When not working hard to solve a case, Det. Rogers likes to spend time with friends and family, seeing a good movie, playing cards or just relaxing at home. I also like to watch Kentucky basketball, either in person or on TV.
Before joining the Louisville Police Department ten years ago, Det. Scott Russ spent two years as a patrol officer with the Kansas City, Missouri Police Department. "My first two years as a police officer in Kansas City, Missouri were great," he says. "I learned how to police from some great, highly trained police officers."
"I started out in EMS with the City of Louisville in 1991, but felt I could do more for my city as a police officer," Russ says. He credits an uncle in the FBI as an inspiration to pursue a career in law enforcement. Russ worked in crimes against children before coming to homicide two years ago. "Homicide takes plenty of patience, especially when interviewing suspects."
"The long hours can wear you down, but I have a great wife I can talk to. She is very understanding." He adds, "And as long as I can watch Louisville basketball it will relax me, especially if they are winning."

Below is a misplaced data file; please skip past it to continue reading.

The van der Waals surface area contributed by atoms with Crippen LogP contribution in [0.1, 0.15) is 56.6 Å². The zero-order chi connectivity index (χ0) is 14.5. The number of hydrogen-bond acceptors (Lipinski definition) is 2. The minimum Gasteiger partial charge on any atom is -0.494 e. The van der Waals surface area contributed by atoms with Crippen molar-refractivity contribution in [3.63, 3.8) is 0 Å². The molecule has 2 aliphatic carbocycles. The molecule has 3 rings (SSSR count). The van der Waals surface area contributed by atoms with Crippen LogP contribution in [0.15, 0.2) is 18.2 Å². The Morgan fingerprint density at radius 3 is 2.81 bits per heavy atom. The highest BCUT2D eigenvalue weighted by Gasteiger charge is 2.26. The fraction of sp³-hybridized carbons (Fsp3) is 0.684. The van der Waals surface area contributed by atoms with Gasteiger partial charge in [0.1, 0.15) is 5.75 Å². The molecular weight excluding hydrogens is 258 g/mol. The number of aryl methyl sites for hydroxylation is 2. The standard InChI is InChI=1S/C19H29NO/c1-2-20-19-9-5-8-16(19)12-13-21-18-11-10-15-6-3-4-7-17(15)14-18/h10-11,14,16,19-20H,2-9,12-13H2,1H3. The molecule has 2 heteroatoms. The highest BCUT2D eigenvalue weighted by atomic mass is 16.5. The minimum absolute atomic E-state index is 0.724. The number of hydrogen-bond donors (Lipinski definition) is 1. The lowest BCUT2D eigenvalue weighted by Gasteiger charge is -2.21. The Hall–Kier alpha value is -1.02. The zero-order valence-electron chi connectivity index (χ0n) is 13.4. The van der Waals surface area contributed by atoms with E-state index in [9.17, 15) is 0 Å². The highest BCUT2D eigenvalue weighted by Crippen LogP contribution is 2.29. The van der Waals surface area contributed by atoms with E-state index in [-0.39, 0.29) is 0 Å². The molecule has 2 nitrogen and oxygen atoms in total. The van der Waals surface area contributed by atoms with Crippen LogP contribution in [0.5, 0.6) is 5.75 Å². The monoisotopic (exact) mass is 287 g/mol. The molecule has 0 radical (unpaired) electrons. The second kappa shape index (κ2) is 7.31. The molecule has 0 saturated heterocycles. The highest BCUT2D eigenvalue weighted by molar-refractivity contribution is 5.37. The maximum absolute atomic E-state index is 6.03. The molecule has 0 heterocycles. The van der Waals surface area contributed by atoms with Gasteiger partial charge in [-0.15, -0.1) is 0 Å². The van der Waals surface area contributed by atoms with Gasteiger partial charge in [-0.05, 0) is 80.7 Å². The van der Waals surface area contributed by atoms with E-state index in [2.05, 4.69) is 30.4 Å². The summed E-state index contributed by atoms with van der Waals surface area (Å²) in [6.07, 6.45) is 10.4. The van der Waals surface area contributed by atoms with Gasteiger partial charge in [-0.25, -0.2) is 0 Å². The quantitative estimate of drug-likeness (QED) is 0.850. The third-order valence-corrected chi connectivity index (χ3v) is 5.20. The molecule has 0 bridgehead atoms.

Det. Michael Smith was inspired by his father, a retired police officer, to join the force. Smith started his law-enforcement career in the San Bernardino, CA. Sheriff's Department in 1988. Smith also spent some time in the U.S. Air force before joining the Louisville Police Department in 1990.
Smith is married and has five children and spends most of his free time with his family or riding his motorcycle.
Before joining the Louisville Police Department eight years ago, Det. Roy Stalvey served twenty-one years of active duty in the United States Air Force as a special agent. "My military career with the USAF made the transition to law enforcement a natural fit," Stalvey says.
Stalvey has spent the past two and a half years in the homicide department. "When one of my police commanders told me he thought I would make a good homicide detective, I decided to take the challenge," he says. "I am not bothered by death. I am used to death and understand it will happen no matter what my feelings are." He adds, "I separate myself emotionally from my cases as much as possible and leave them at the office sometimes."